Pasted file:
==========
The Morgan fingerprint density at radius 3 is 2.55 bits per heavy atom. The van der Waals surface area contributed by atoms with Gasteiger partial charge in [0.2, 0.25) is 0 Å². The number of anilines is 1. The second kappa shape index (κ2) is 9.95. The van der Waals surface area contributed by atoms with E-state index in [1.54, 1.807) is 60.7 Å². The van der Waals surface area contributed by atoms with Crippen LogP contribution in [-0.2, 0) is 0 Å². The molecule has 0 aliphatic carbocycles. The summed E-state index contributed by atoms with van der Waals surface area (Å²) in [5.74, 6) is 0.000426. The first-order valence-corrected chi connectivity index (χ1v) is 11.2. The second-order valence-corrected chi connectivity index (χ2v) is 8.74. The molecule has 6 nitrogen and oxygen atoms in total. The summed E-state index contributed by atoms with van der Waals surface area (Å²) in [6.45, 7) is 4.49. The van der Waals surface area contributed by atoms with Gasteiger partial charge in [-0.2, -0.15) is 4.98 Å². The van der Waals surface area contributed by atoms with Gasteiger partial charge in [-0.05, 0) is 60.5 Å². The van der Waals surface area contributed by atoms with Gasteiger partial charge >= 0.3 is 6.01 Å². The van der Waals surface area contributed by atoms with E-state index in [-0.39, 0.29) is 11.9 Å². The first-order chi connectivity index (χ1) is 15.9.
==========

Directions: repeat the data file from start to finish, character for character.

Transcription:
The Morgan fingerprint density at radius 3 is 2.55 bits per heavy atom. The van der Waals surface area contributed by atoms with Gasteiger partial charge in [0.2, 0.25) is 0 Å². The number of anilines is 1. The second kappa shape index (κ2) is 9.95. The van der Waals surface area contributed by atoms with E-state index in [1.54, 1.807) is 60.7 Å². The van der Waals surface area contributed by atoms with Crippen LogP contribution in [-0.2, 0) is 0 Å². The molecule has 0 aliphatic carbocycles. The summed E-state index contributed by atoms with van der Waals surface area (Å²) in [5.74, 6) is 0.000426. The first-order valence-corrected chi connectivity index (χ1v) is 11.2. The second-order valence-corrected chi connectivity index (χ2v) is 8.74. The molecule has 6 nitrogen and oxygen atoms in total. The summed E-state index contributed by atoms with van der Waals surface area (Å²) in [6.45, 7) is 4.49. The van der Waals surface area contributed by atoms with Gasteiger partial charge in [-0.2, -0.15) is 4.98 Å². The van der Waals surface area contributed by atoms with Gasteiger partial charge in [-0.05, 0) is 60.5 Å². The van der Waals surface area contributed by atoms with Gasteiger partial charge >= 0.3 is 6.01 Å². The van der Waals surface area contributed by atoms with E-state index in [-0.39, 0.29) is 11.9 Å². The first-order chi connectivity index (χ1) is 15.9.